Then, for nearly an hour, Mr. Dzisam read from a notebook the entire known geneaology of our clan. Gideon and I haven't figured it out yet, but we're dedicated to searching the oral record of diverse clan elders for clues about known historical events that can help us date some of these "begats." What we've got looks like it probably gets us back to the late eighteenth century, but that's too late to identify an ancestor who was probably snatched from their midst no later than the early eighteenth century. Our later meeting with Wakashie filled in some gaps for us, but didn't provide "the smoking gun" we were looking for either. I'm still holding out hope for that "Kunta Kinte moment" someday.



Science
That moment may come, and it may not. If it never does, what am I left with here? If you've been with me since the start of this journey, you know the concerns I had before leaving home about paying due respect to the science involved in this kind of search. Before you can make any real sense of a DNA match or near-match, you've got to be able to construct a reliable record of "begats" to positively identify a missing ancestor and see where they fit into the family tree you're attempting to flesh out. Anlo-Ewe culture is known to have a rich oral record regarding the traumatic years of slavery. And as I've explained before, the branch of the family from which this ancestor of mine appears to have sprung is prominent now and was very prominent then. The chance that there may be some specific stories somewhere out there about him are reasonably good.

In the meantime, here I sat under these ancient mango trees, and on and off - for hours - all eyes were on me. It was the women most of all. Of course. In every culture on earth, they are the keepers of the family tree - the ones who do the begetting, and the ones who keep the records of all "the begats," whether they're written down in the family bible or not written at all except in memory, carefully kept and preserved.
In the rural south I remember, if a young man in the extended family was alleged to have gotten some young woman from the neighborhood pregnant, at some point, the women in his family needed to see this baby and pass judgement. Only five percent of the examination was about easily observable physical things. "Well, he's got our nose... and hands like Big John's... and our color." It's a thousand, subtle little things that go into that judgement, most of which the women who pass that baby around the parlor couldn't really explain to you if their lives depended on it. But somehow, they just know. If great-grandma snorts and says, with certitude, "Now, you know this child ain't none of ours," that's probably all she wrote. It's not a callous or casual rejection. Every little baby needs and deserves love. It's just that, if somebody who can't even hold up his own head yet is about to be given all your unconditional love, the keys to the family treasure, a whole lifetime of everyone's blood, sweat and tears, and a license to break everyone's heart the way only a family member can, they'd better damned well be right about this.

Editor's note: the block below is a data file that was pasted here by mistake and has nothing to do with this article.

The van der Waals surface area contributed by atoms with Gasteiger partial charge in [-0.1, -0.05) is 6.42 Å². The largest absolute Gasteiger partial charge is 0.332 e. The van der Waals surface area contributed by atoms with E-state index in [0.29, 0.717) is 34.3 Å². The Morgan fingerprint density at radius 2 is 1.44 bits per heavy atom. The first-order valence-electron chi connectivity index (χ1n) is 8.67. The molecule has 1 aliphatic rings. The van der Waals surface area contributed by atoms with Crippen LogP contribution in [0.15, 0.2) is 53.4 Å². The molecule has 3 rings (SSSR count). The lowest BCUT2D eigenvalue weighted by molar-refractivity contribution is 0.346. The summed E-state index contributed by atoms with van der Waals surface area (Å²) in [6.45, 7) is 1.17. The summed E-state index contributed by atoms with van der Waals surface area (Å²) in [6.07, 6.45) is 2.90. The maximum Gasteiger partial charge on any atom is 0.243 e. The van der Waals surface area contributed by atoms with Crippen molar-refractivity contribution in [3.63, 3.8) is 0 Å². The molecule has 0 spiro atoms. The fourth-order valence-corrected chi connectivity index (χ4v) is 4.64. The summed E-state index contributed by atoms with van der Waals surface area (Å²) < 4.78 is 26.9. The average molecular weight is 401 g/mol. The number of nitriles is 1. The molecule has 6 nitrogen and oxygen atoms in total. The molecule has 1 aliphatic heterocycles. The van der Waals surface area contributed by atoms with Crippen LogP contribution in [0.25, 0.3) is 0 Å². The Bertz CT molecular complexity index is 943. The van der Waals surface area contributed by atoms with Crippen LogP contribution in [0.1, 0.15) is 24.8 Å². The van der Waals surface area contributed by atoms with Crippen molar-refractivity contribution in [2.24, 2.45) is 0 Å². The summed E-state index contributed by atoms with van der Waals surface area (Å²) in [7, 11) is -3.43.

That's another kind of science. And I'm pleased to be able to tell you that having gone through something like this process in the courtyard of that compound under those towering mango trees, not as a helpless baby, but as a full grown man, I have been duly examined (as in having been thoroughly looked up and down) and cross-examined (as in prodded to see what's in my heart), and the extended family has unequivocally recognized me as one of their own.
And if that's good enough for them, it's good enough for me.
I'll be back with you from some corner of this wonderful country next week. Oh... and if you or a loved one happens to be coming soon, I've got two words for you. Mahogany Lodge - at #9 Kakramadu Link, East Cantonments, Accra. +233 21 761162.

Peace. Be well.

David




4 comments:

marcus said...

Brother,

I love this weblog and have been eagerly awaiting additional posts. I am a friend of Sam #5 and had heard good things about you in the past. You are doing a great thing and I am proud of your journey to the motherland. Your book will be very important for our people and I cannot wait to read it. Please update this blog soon.

Peace

Marcus Harcus

Denise said...

David, I love reading about your wonderful, blessed journey. I will indeed be sending school supplies to the school. I just feel compelled to assist, and if a few flashcards or notebooks will help in some small way, I will be honored. This is such a beautiful story that unfolds like a flower. Thank you for sharing!
Denise.

Bryce said...

This is a very interesting blog, I much enjoyed reading it.

Here's a great site in the Ewe language that you might enjoy:

Eʋegbe wiki browser